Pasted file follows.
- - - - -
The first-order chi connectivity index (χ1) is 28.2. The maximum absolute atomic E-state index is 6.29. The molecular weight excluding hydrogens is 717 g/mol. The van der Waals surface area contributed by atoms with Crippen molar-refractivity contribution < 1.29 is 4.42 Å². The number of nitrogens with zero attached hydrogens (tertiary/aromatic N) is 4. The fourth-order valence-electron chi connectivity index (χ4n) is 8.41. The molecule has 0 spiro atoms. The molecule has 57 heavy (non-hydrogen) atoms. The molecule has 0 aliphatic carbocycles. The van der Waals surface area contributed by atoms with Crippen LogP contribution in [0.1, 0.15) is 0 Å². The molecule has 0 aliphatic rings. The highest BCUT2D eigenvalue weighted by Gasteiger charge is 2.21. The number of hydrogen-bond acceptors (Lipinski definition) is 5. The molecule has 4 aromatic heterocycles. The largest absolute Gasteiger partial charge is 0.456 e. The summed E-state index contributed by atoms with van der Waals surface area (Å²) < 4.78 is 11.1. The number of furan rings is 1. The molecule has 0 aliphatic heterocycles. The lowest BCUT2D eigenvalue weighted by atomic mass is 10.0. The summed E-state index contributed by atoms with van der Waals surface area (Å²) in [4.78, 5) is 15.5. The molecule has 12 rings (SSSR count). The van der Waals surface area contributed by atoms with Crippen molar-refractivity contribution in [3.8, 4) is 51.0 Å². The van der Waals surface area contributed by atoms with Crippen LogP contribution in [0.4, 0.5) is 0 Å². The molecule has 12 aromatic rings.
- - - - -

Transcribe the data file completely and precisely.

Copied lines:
The first-order chi connectivity index (χ1) is 28.2. The maximum absolute atomic E-state index is 6.29. The molecular weight excluding hydrogens is 717 g/mol. The van der Waals surface area contributed by atoms with Crippen molar-refractivity contribution < 1.29 is 4.42 Å². The number of nitrogens with zero attached hydrogens (tertiary/aromatic N) is 4. The fourth-order valence-electron chi connectivity index (χ4n) is 8.41. The molecule has 0 spiro atoms. The molecule has 57 heavy (non-hydrogen) atoms. The molecule has 0 aliphatic carbocycles. The van der Waals surface area contributed by atoms with Crippen LogP contribution in [0.1, 0.15) is 0 Å². The molecule has 0 aliphatic rings. The highest BCUT2D eigenvalue weighted by Gasteiger charge is 2.21. The number of hydrogen-bond acceptors (Lipinski definition) is 5. The molecule has 4 aromatic heterocycles. The largest absolute Gasteiger partial charge is 0.456 e. The summed E-state index contributed by atoms with van der Waals surface area (Å²) < 4.78 is 11.1. The number of furan rings is 1. The molecule has 0 aliphatic heterocycles. The lowest BCUT2D eigenvalue weighted by atomic mass is 10.0. The summed E-state index contributed by atoms with van der Waals surface area (Å²) in [4.78, 5) is 15.5. The molecule has 12 rings (SSSR count). The van der Waals surface area contributed by atoms with Crippen molar-refractivity contribution in [3.8, 4) is 51.0 Å². The van der Waals surface area contributed by atoms with Crippen LogP contribution in [0.4, 0.5) is 0 Å². The molecule has 12 aromatic rings.